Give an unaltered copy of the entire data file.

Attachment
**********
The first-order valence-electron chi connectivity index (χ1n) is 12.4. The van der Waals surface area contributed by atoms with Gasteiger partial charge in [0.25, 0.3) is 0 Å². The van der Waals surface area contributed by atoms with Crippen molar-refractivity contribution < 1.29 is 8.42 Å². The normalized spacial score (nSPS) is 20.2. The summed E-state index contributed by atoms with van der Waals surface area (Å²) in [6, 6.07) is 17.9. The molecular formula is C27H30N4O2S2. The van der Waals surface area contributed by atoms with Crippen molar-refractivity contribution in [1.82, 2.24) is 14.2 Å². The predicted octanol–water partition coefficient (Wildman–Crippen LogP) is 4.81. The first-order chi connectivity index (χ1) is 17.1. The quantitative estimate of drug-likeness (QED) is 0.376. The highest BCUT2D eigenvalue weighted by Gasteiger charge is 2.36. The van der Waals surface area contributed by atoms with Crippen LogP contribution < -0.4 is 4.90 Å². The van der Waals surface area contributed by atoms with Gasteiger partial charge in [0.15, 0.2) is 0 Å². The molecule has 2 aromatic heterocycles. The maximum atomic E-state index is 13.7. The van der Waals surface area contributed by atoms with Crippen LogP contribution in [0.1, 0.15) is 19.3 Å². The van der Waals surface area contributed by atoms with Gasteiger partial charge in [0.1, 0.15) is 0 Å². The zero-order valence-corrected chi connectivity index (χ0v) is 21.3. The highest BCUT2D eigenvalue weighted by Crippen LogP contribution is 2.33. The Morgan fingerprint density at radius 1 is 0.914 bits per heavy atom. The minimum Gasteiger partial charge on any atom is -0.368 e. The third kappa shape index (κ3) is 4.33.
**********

The first-order valence-electron chi connectivity index (χ1n) is 12.4. The van der Waals surface area contributed by atoms with Gasteiger partial charge in [0.25, 0.3) is 0 Å². The van der Waals surface area contributed by atoms with Crippen molar-refractivity contribution < 1.29 is 8.42 Å². The normalized spacial score (nSPS) is 20.2. The summed E-state index contributed by atoms with van der Waals surface area (Å²) in [6, 6.07) is 17.9. The molecular formula is C27H30N4O2S2. The van der Waals surface area contributed by atoms with Crippen molar-refractivity contribution in [1.82, 2.24) is 14.2 Å². The predicted octanol–water partition coefficient (Wildman–Crippen LogP) is 4.81. The first-order chi connectivity index (χ1) is 17.1. The quantitative estimate of drug-likeness (QED) is 0.376. The highest BCUT2D eigenvalue weighted by Gasteiger charge is 2.36. The van der Waals surface area contributed by atoms with Crippen LogP contribution < -0.4 is 4.90 Å². The van der Waals surface area contributed by atoms with Gasteiger partial charge in [0.15, 0.2) is 0 Å². The molecule has 2 aromatic heterocycles. The maximum atomic E-state index is 13.7. The van der Waals surface area contributed by atoms with Crippen LogP contribution in [0.1, 0.15) is 19.3 Å². The van der Waals surface area contributed by atoms with Gasteiger partial charge in [0.1, 0.15) is 0 Å². The zero-order valence-corrected chi connectivity index (χ0v) is 21.3. The highest BCUT2D eigenvalue weighted by Crippen LogP contribution is 2.33. The Morgan fingerprint density at radius 1 is 0.914 bits per heavy atom. The minimum Gasteiger partial charge on any atom is -0.368 e. The third kappa shape index (κ3) is 4.33.